Even if Razer didn’t already dominate a large section of the gaming equipment market, their latest product should gather a lot of attention and give competitors a run for their money.
Razer have developed a new capture card known as the Ripsaw which was released near the beginning of April, and what a card it is. As the name implies, a capture card can capture or stream game footage from current or last gen consoles in 1080p while running up to 60 frames per second. This is enhanced further with the Ripsaw’s ability to stream via USB 3.0, offering very little latency while also acting as the main power source. It works well with both Open Broadcaster Software and Xsplit, two of the most popular pieces of broadcasting software. The only thing that could put potential buyers off, at least outside the US, is the price. Due to the low Canadian dollar the Ripsaw’s $180 USD price tag turns into $240 Canadian on Razer’s website. Rest assured, it’s money well spent.
The Ripsaw is an impressive little device and Razer somehow packed a lot in here. It features HDMI support along with component cable support. So, if you wanted to show off your favourite game to the rest of the world, but it happens to be exclusive to the PS3 or even before that, you’re in luck with the Ripsaw. It also includes two 3.5mm audio ports on the front, one for your microphone and the other for auxiliary audio. This allows you to plug in your phone or MP3 player loaded with music or other pieces of audio to play into the video file.
One of my favourite (but possibly annoying for others) features is the USB 3.0 support. What the team behind the Ripsaw have done by sticking in 3.0 is allow the USB cable to draw enough power from the computer it’s plugged in to. This negates the need for an external AC adapter and ends up saving you space on your surge protector. It also provides near-zero latency between game action and capture software. I was blown away. On the previous capture card our office was using, we would see a delay of around 2 or 3 seconds between game and software. When we tested the Ripsaw, it was nearly 1:1. You could almost play the game watching the capture software.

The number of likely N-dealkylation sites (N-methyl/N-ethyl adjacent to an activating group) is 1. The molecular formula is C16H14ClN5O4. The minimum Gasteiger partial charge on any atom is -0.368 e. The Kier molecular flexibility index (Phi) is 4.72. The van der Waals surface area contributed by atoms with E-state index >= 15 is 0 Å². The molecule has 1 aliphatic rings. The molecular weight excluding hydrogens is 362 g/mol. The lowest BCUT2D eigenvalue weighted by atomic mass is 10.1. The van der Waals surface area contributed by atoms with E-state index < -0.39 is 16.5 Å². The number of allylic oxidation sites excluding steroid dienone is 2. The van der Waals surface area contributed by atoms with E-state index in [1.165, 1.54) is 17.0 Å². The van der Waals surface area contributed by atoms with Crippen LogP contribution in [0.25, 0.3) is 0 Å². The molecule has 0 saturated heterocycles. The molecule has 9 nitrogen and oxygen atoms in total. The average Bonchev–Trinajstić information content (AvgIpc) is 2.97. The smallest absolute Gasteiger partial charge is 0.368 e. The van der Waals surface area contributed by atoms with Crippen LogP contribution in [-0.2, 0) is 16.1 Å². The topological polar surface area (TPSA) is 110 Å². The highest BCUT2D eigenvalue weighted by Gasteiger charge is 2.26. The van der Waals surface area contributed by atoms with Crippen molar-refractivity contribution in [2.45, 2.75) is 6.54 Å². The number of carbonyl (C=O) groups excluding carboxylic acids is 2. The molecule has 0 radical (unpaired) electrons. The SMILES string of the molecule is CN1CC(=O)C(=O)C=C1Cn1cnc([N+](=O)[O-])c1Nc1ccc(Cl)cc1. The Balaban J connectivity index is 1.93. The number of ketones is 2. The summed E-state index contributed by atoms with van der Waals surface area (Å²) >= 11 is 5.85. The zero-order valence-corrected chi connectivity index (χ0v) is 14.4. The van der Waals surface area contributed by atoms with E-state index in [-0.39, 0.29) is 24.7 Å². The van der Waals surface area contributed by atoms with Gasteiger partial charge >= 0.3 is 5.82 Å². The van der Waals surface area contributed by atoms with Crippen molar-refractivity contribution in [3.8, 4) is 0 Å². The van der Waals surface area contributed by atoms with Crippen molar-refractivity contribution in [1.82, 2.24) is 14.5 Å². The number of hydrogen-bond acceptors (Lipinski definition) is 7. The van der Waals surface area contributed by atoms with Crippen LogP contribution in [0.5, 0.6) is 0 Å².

The problem is USB 3.0 means it cannot support standard USB, so trying to use anything other than a 3.0 cord will not work. It doesn’t help that the cord packaged with the device is on the short side, so you’re forced to keep your console and PC pretty close. On the bright side, USB cables can be found pretty cheap, so it’s not a completely ruined day.
The support of either using OBS or Xsplit as your software to capture footage is a nice touch, as they are the two most common. The initial setup of the device was a very quick and simple process. It’s always nice when pieces of tech aren’t overly complicated and don’t require a 100 page manual on how to turn it on.
Ripsaw is definitely a card worth its price point, and is perfect for those looking to get in to game broadcasting or even seasoned veterans on the market for something new. 3.0 support alone is enough to recommend it, and it will certainly be a plateau other card manufacturers should overcome.
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